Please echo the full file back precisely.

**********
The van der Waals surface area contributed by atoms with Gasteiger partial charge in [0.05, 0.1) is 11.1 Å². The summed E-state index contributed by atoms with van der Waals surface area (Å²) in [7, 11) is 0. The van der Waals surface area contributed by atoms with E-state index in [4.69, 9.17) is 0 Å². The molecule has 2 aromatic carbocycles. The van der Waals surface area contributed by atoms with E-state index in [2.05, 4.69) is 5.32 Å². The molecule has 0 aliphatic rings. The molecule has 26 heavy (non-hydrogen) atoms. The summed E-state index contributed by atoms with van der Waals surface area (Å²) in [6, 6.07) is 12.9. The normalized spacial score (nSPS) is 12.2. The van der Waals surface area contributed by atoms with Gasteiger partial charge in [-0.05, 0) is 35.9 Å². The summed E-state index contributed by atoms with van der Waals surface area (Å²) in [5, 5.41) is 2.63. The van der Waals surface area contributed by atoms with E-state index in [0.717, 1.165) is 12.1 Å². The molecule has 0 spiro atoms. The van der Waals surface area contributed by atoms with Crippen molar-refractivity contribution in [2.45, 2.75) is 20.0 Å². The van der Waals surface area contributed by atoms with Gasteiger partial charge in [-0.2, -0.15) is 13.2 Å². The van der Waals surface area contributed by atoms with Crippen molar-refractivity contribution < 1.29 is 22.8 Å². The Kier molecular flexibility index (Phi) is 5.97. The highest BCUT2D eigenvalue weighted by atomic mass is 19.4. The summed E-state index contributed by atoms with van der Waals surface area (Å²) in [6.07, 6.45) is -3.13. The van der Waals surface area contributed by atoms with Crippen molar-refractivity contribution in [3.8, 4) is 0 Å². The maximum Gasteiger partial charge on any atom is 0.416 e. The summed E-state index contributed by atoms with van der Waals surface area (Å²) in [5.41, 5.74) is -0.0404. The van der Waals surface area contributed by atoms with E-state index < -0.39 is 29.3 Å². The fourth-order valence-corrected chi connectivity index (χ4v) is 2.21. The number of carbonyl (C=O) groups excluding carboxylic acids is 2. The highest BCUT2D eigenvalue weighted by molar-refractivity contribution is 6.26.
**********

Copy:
The van der Waals surface area contributed by atoms with Gasteiger partial charge in [0.05, 0.1) is 11.1 Å². The summed E-state index contributed by atoms with van der Waals surface area (Å²) in [7, 11) is 0. The van der Waals surface area contributed by atoms with E-state index in [4.69, 9.17) is 0 Å². The molecule has 2 aromatic carbocycles. The van der Waals surface area contributed by atoms with E-state index in [2.05, 4.69) is 5.32 Å². The molecule has 0 aliphatic rings. The molecule has 26 heavy (non-hydrogen) atoms. The summed E-state index contributed by atoms with van der Waals surface area (Å²) in [6, 6.07) is 12.9. The normalized spacial score (nSPS) is 12.2. The van der Waals surface area contributed by atoms with Gasteiger partial charge in [-0.05, 0) is 35.9 Å². The summed E-state index contributed by atoms with van der Waals surface area (Å²) in [5, 5.41) is 2.63. The van der Waals surface area contributed by atoms with E-state index in [0.717, 1.165) is 12.1 Å². The molecule has 0 spiro atoms. The van der Waals surface area contributed by atoms with Crippen molar-refractivity contribution in [2.45, 2.75) is 20.0 Å². The van der Waals surface area contributed by atoms with Gasteiger partial charge in [-0.2, -0.15) is 13.2 Å². The van der Waals surface area contributed by atoms with Crippen molar-refractivity contribution < 1.29 is 22.8 Å². The Kier molecular flexibility index (Phi) is 5.97. The highest BCUT2D eigenvalue weighted by atomic mass is 19.4. The summed E-state index contributed by atoms with van der Waals surface area (Å²) in [6.07, 6.45) is -3.13. The van der Waals surface area contributed by atoms with Crippen molar-refractivity contribution in [3.8, 4) is 0 Å². The maximum Gasteiger partial charge on any atom is 0.416 e. The summed E-state index contributed by atoms with van der Waals surface area (Å²) in [5.41, 5.74) is -0.0404. The van der Waals surface area contributed by atoms with E-state index < -0.39 is 29.3 Å². The fourth-order valence-corrected chi connectivity index (χ4v) is 2.21. The number of carbonyl (C=O) groups excluding carboxylic acids is 2. The highest BCUT2D eigenvalue weighted by molar-refractivity contribution is 6.26.